On Wednesday, the European Commission announced it was looking into complaints that Google disadvantages competitors by lowering their search rankings. The accusations are just the most recent in an ever-growing list of grievances with Google.

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Google explains search rankings after complaints in Europe Computerworld

Google has offered a general explanation of how it ranks its search results, one day after the European Commission said it was looking into antitrust complaints against the company.

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New Zealand's 'Three strikes' downloader bill welcomed Stuff

Internet New Zealand has welcomed a new bill changing copyright laws but says the penalty of suspending a user's account for breaches won't work.

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Australian prime minister considers online content ombudsman ABC News

Prime Minister Kevin Rudd says the idea of an ombudsman to monitor online content is worth considering.

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25 February 2010

Australian Communication Minister's broadband threat to Telstra The Australian

The Rudd government has backflipped on one of its key promises about the operation of the new national broadband network in an attempt to bolster the economic credentials of the massive $43 billion project and to enforce Telstra's co-operation.

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24 February 2010

Google faces anti-monopoly probe by European Commission on whether it penalises competitors in search rankings The Guardian

Google is facing a preliminary anti-monopoly probe by the European Commission into its dominant position in online browsing and digital advertising following allegations that it demotes competing websites to the lower echelons of customers' search results.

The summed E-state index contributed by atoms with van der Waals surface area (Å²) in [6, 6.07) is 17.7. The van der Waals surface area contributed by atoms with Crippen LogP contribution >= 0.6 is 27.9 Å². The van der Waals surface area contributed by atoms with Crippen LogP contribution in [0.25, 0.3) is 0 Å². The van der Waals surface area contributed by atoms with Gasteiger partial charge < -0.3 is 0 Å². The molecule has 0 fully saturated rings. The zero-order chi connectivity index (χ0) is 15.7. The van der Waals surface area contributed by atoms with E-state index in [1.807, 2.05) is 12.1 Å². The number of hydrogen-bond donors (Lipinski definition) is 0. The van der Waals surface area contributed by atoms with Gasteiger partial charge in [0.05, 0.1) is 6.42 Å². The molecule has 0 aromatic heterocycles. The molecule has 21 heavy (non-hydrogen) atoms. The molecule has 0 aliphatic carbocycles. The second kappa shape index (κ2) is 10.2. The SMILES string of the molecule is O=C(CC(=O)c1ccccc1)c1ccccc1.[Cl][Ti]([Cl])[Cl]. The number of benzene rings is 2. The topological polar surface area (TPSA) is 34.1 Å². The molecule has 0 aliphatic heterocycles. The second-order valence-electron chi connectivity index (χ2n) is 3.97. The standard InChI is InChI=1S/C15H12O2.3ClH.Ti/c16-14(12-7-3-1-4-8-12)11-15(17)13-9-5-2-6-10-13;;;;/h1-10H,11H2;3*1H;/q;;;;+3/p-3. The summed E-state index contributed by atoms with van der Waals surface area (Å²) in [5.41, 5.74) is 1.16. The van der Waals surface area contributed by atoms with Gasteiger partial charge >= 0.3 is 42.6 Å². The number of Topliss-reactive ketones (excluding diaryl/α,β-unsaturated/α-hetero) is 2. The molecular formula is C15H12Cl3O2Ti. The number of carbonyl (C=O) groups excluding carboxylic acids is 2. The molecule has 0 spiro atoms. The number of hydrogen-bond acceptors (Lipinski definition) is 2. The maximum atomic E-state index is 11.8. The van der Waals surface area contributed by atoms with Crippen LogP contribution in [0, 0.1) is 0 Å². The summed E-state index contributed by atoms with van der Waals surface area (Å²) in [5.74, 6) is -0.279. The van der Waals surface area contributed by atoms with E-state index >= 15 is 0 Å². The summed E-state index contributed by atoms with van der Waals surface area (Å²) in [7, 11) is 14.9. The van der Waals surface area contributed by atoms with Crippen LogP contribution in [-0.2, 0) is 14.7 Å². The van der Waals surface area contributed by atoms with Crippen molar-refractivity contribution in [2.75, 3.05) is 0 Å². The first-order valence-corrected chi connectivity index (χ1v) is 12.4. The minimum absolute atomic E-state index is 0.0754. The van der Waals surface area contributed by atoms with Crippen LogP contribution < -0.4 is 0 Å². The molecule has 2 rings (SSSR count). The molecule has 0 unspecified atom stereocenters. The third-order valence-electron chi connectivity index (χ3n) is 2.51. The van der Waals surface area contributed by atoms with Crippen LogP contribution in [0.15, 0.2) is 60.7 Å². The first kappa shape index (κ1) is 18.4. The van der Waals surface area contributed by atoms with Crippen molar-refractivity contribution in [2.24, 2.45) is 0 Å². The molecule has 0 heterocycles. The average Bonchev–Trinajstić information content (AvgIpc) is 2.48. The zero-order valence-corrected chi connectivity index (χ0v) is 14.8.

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Mandelson could decide length of internet suspensions for British filesharers The Guardian

A government minister, not parliament, will decide on the maximum period for which people found guilty of illicit filesharing can have their accounts suspended if the Digital Economy bill becomes law.

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So long Section 92A - new NZ copyright bill revealed New Zealand Herald

After much controversy last year, Section 92A of the Copyright Act has finally been repealed and a new version introduced to Parliament by the Minister of Commerce, Simon Power.

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23 February 2010

UK broadband tax condemned as 'unfair' by MPs BBC News

A government proposal to charge people with fixed phone lines 50p per month to help fund ultra-fast broadband has been condemned as "unfair" by MPs.

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EU Data Protection Supervisor Warns Against ACTA, Calls 3 Strikes Disproportionate by Michael Geist Michael Geist blog

Peter Hustinx, the European Data Protection Supervisor, has issued a 20-page opinion expressing concern about ACTA. The opinion is a must-read and points to the prospect of other privacy commissioners speaking out. Moreover, with the French HADOPI three strikes law currently held up by its data protection commissioner, it raises questions about whether that law will pass muster under French privacy rules.

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21 February 2010

Lawmakers want to tax Amazon sales in California Los Angeles Times

The retail giant is among several that have no physical presence in the state. Legislative Democrats think a levy on them could bring in up to $150 million annually.

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19 February 2010

EBay urges rethink on EU's Internet sales plan Reuters

Ebay Inc urged European regulators to drop a requirement for Internet retailers to have "bricks-and-mortar" shops, warning it would hurt small firms, keep prices high and stifle e-commerce.

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Australian Communications Minister tells Facebook to boost security The Australian

Communications Minister Stephen Conroy has demanded social networking giant Facebook detail how it will prevent cyber-vandalism in the wake of the defacing of an online memorial site for 12-year-old school stabbing victim Elliott Fletcher.